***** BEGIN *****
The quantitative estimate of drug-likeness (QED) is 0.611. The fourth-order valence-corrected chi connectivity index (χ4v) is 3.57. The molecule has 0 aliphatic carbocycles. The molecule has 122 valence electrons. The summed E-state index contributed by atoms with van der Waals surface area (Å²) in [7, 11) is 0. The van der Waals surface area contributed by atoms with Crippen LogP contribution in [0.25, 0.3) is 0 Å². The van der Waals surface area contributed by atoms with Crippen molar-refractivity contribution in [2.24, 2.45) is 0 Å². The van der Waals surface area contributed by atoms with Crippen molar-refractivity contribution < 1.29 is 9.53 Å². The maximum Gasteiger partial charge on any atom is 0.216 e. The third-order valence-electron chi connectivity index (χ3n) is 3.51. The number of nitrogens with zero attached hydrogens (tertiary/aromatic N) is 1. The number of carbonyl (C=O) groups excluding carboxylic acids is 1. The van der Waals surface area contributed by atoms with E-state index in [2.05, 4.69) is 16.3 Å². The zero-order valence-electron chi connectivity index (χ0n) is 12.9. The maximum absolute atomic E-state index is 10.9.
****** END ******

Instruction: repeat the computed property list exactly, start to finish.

The quantitative estimate of drug-likeness (QED) is 0.611. The fourth-order valence-corrected chi connectivity index (χ4v) is 3.57. The molecule has 0 aliphatic carbocycles. The molecule has 122 valence electrons. The summed E-state index contributed by atoms with van der Waals surface area (Å²) in [7, 11) is 0. The van der Waals surface area contributed by atoms with Crippen LogP contribution in [0.25, 0.3) is 0 Å². The van der Waals surface area contributed by atoms with Crippen molar-refractivity contribution in [2.24, 2.45) is 0 Å². The van der Waals surface area contributed by atoms with Crippen molar-refractivity contribution < 1.29 is 9.53 Å². The maximum Gasteiger partial charge on any atom is 0.216 e. The third-order valence-electron chi connectivity index (χ3n) is 3.51. The number of nitrogens with zero attached hydrogens (tertiary/aromatic N) is 1. The number of carbonyl (C=O) groups excluding carboxylic acids is 1. The van der Waals surface area contributed by atoms with E-state index in [2.05, 4.69) is 16.3 Å². The zero-order valence-electron chi connectivity index (χ0n) is 12.9. The maximum absolute atomic E-state index is 10.9.